As Canadians, it’s in our DNA to be helpful and to avoid saying “no.” So why is it that “no” is the typical response from a security-minded IT organization when asked to enable a new application on the network?
While it may not be the case everywhere, it is certainly widespread enough that in many organizations the CSO is often referred to as the CS-NO. That said, the CSO should certainly have our sympathies because he/she is confronted with a nearly impossible choice when it comes to balancing network productivity and network security. When asked to implement a new application, it’s either say “yes” and have potentially hazardous applications running alongside mission critical applications or say “no” and block entire application families, reduce productivity and drive a wedge between users and IT.
For example, in a distributed workplace it’s not uncommon for employees to utilize remote presentation applications such as Microsoft Lync or Cisco Webex to collaborate with external partners or to deliver remote presentations. The productivity benefits of these applications are obvious, yet nearly all of them provide desktop-sharing and file-transfer capabilities which can compromise an organization’s security posture. And as lines between personal life and work continue to blur, IT organizations are also struggling with how to handle applications not traditionally associated with business use. Facebook, Twitter and iCloud, while primarily used for personal reasons, either have legitimate business uses or are commonly accessed by employees while at work.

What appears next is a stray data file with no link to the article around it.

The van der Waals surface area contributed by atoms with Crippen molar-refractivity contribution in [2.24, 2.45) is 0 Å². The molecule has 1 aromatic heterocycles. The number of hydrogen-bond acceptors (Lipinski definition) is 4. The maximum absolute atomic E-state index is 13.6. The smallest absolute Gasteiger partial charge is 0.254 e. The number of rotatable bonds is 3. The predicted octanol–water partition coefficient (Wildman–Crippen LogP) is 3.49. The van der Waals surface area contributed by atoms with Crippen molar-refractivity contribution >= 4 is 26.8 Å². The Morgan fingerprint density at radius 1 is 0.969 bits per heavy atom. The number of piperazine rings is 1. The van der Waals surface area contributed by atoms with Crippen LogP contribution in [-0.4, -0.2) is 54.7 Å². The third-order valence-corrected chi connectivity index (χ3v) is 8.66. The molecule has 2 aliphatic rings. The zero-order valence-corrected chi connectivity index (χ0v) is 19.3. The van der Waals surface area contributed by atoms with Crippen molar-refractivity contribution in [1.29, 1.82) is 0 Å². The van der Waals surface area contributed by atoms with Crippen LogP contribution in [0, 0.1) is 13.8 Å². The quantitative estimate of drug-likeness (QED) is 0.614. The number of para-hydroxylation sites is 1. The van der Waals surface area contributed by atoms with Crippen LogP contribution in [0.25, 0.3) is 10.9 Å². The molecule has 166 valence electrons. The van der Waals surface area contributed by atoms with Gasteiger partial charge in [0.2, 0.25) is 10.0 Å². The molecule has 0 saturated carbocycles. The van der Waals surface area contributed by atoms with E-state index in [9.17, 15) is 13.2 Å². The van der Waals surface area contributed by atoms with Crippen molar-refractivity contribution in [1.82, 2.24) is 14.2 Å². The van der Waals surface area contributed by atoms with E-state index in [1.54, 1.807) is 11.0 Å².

The challenge is that most of these applications include sync or file sharing functions that could allow users to upload sensitive company data to servers outside of the organization either intentionally or by accident. These concerns mean little to the typical employee, but not allowing users to take advantage of applications that make their jobs easier is a sure way for the CIO/CSO to get an inbox full of complaint email.
Fortunately, a development in network security policy and technology, known as secure application enablement, has made it easier for IT to control access to applications and data in a way that doesn’t interfere with day-to-day business operations. Unlike legacy approaches to security that simply blocked certain ports on the network typically exploited by hackers (an approach any competent hacker can easily work around), secure application enablement is a process in which all applications and users on the network are classified regardless of the network port they use.
Once classified, IT can assign what policies and inspections are performed on an application based on who is using it and what kind of data they are accessing. Secure application enablement also gives IT the ability to implement least privilege controls on users. In other words, access to data can be restricted to only those users with a legitimate need to see or edit it.
Let’s examine a real-world implementation of secure application enablement. File sharing applications are a great way for team members in different locations to share data, and most departments in government have at least one Open Data Initiative (ODI) in place so they can safely disseminate information to various consumers.
Because it’s familiar to most users and free, Google Drive is being used in many government agencies for file sharing. While Google Drive offers very compelling budgetary and productivity benefits, from a security point of view it can be problematic. What’s to keep a government employee, either deliberately or accidentally, from sharing confidential data with an unauthorized user? Secure application enablement allows IT to put certain security policies in place. For example, it could enforce document posting policies that only permit authorized users operating on the right device at the right time to post only unclassified CSV and PDF documents. IT could also control how users outside the organization can access that data (business partners, for example) and give them a different level of access (download privileges, but no uploading).
So don’t be a CS-NO. Explore how secure application enablement can let your network’s users take advantage of all the benefits that new applications provide without having to make compromises on network security.